users passwords, rather than emailing it back to them.

I am not running a banking application here, so I am not too paranoid about
security. But, it would be nice to have some reasonable level of encryption
that is harder than rot13 to break.

Thoughts?

-Josh

Jul 17 '05 #5

P: n/a
Take a look at http://www.tonymarston.co.uk/php-mysql/encryption.html which
describes a reversible encryption routine for PHP. There is an online test
harness so you can see it working, and you have access to the code as well.

HTH.

--
Tony Marston

http://www.tonymarston.net

"Joshua Beall" <jb****@donotspam.remove.me.heraldic.us> wrote in message
news:_t******************@nwrddc01.gnilink.net...
Hi All,

Up until now I have been storing passwords in the database as an sha1 hash. I like doing it this way, but a problem arises with people who forget their passwords - I cannot retrieve it for them.

The simplest option would be cleartext passwords. Easy enough. But what I would prefer to do is some sort of two-way encryption, so I can encrypt the passwords, store them in the database, and then get them back. Are there
any PHP libraries out there that can do this? I have thought about rolling my own, but do not want to duplicate somebody else's effort.

A cursory look for this sort of thing returned only one-way (hashing)
encryption techniques. This leaves me back where I was, having to reset
users passwords, rather than emailing it back to them.

I am not running a banking application here, so I am not too paranoid about security. But, it would be nice to have some reasonable level of encryption that is harder than rot13 to break.

Thoughts?

-Josh

Jul 17 '05 #6

P: n/a
"Tony Marston" <to**@NOSPAM.demon.co.uk> wrote in message
news:c6*******************@news.demon.co.uk...
Take a look at http://www.tonymarston.co.uk/php-mysql/encryption.html which describes a reversible encryption routine for PHP. There is an online test
harness so you can see it working, and you have access to the code as

well.

After a cursory look, I think this is exactly the sort of thing I need.
Thanks much!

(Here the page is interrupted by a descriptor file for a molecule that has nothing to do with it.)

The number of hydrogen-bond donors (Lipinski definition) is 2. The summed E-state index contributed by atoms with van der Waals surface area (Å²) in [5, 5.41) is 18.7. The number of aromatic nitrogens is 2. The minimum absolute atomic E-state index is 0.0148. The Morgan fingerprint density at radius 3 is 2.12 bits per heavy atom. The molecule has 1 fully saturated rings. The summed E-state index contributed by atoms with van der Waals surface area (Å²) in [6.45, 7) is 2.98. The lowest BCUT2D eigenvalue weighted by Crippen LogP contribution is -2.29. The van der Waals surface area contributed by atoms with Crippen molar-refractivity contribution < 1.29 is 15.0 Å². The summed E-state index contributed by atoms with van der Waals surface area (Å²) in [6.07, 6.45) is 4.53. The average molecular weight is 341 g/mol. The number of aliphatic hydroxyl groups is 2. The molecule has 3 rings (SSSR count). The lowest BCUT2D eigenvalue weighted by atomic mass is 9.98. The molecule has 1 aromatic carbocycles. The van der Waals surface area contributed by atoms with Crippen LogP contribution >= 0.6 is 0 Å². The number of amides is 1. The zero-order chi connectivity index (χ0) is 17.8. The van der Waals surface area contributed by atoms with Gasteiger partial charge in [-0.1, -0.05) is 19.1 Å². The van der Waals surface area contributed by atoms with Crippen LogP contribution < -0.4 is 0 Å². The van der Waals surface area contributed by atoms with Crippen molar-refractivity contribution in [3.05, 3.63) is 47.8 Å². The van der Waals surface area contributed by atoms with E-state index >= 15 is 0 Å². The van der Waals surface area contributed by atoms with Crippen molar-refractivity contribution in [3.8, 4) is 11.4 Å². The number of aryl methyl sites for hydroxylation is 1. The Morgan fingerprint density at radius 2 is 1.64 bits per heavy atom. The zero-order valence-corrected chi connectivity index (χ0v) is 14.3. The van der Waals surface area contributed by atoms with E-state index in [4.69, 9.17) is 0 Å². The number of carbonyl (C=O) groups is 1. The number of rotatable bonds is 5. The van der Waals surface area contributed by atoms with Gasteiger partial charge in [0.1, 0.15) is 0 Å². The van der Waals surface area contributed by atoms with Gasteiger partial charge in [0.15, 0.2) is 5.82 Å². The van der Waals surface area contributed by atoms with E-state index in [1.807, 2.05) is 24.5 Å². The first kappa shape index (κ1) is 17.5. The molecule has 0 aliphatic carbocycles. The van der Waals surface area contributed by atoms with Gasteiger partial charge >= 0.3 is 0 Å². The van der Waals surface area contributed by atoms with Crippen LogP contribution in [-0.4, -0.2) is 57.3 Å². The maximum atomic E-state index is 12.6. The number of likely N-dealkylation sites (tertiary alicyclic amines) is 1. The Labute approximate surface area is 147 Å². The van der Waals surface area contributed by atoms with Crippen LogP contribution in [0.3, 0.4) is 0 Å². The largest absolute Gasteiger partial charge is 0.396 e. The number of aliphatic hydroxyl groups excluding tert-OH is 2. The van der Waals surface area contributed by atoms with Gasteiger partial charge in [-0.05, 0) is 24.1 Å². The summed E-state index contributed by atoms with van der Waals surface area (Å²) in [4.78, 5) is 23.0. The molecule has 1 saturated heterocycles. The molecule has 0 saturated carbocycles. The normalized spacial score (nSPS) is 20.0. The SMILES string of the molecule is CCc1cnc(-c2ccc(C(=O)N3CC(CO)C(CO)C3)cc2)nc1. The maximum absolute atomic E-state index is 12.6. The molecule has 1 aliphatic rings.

Jul 17 '05 #7

P: n/a
Hi Joshua,

two possible solutions:

1) have people remember their passwords or they will have to live with
new ones.
2) or start up a bank. :)
P.S. You may wanna store passwords in plaintext since you are not
running a bank. If the database gets compromised the attacker will
very likely not be interested in your passwords (since s/he already
posesses system wide access)

Best Regards,

Lucas
"Joshua Beall" <jb****@donotspam.remove.me.heraldic.us> wrote in message news:<_t******************@nwrddc01.gnilink.net>.. .
Hi All,

Up until now I have been storing passwords in the database as an sha1 hash.
I like doing it this way, but a problem arises with people who forget their
passwords - I cannot retrieve it for them.

The simplest option would be cleartext passwords. Easy enough. But what I
would prefer to do is some sort of two-way encryption, so I can encrypt the
passwords, store them in the database, and then get them back. Are there
any PHP libraries out there that can do this? I have thought about rolling
my own, but do not want to duplicate somebody else's effort.

A cursory look for this sort of thing returned only one-way (hashing)
encryption techniques. This leaves me back where I was, having to reset
users passwords, rather than emailing it back to them.

I am not running a banking application here, so I am not too paranoid about
security. But, it would be nice to have some reasonable level of encryption
that is harder than rot13 to break.

Thoughts?

-Josh

Jul 17 '05 #8

P: n/a
"Joshua Beall" <jb****@donotspam.remove.me.heraldic.us> wrote in message
news:_t******************@nwrddc01.gnilink.net...
Hi All,

I am not running a banking application here, so I am not too paranoid about security. But, it would be nice to have some reasonable level of encryption that is harder than rot13 to break.


Something like this would work:

define(A, '0123456789ABCDEFGHIJKLMNOPQRSTUVWXYZabcdefghijklm nopqrstuvwxyz');
define(B, 'fo2gFeBMQ45Vl3sDp1HGTYbz7vWdikU86taqSPE0muZOj9cKr xRLnJXhwyCIAN');
// str_shuffle(A)

function lamefish($text, $decrypt = false) {
return $decrypt ? strtr($text, B, A) : strtr($text, A, B);
}

Should be very hard to break if the passwords are strong.
Jul 17 '05 #9